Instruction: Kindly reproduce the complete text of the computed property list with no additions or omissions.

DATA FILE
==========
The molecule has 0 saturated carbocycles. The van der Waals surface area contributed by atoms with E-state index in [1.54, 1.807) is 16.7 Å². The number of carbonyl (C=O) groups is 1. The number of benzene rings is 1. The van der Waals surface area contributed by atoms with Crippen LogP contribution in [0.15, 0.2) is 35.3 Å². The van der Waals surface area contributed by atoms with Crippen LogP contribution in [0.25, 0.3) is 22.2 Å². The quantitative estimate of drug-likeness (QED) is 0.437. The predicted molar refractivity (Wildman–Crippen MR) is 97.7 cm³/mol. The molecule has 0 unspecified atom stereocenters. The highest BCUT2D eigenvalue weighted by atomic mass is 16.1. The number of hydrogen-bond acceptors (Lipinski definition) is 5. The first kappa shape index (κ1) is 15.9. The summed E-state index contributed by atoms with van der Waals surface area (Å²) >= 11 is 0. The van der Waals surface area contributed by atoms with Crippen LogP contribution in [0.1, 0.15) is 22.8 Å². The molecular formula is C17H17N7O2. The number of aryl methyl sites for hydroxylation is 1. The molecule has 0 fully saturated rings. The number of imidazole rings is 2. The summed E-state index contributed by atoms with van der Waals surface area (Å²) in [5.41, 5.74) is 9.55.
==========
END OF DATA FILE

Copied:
The molecule has 0 saturated carbocycles. The van der Waals surface area contributed by atoms with E-state index in [1.54, 1.807) is 16.7 Å². The number of carbonyl (C=O) groups is 1. The number of benzene rings is 1. The van der Waals surface area contributed by atoms with Crippen LogP contribution in [0.15, 0.2) is 35.3 Å². The van der Waals surface area contributed by atoms with Crippen LogP contribution in [0.25, 0.3) is 22.2 Å². The quantitative estimate of drug-likeness (QED) is 0.437. The predicted molar refractivity (Wildman–Crippen MR) is 97.7 cm³/mol. The molecule has 0 unspecified atom stereocenters. The highest BCUT2D eigenvalue weighted by atomic mass is 16.1. The number of hydrogen-bond acceptors (Lipinski definition) is 5. The first kappa shape index (κ1) is 15.9. The summed E-state index contributed by atoms with van der Waals surface area (Å²) >= 11 is 0. The van der Waals surface area contributed by atoms with Crippen LogP contribution in [0.1, 0.15) is 22.8 Å². The molecular formula is C17H17N7O2. The number of aryl methyl sites for hydroxylation is 1. The molecule has 0 fully saturated rings. The number of imidazole rings is 2. The summed E-state index contributed by atoms with van der Waals surface area (Å²) in [5.41, 5.74) is 9.55.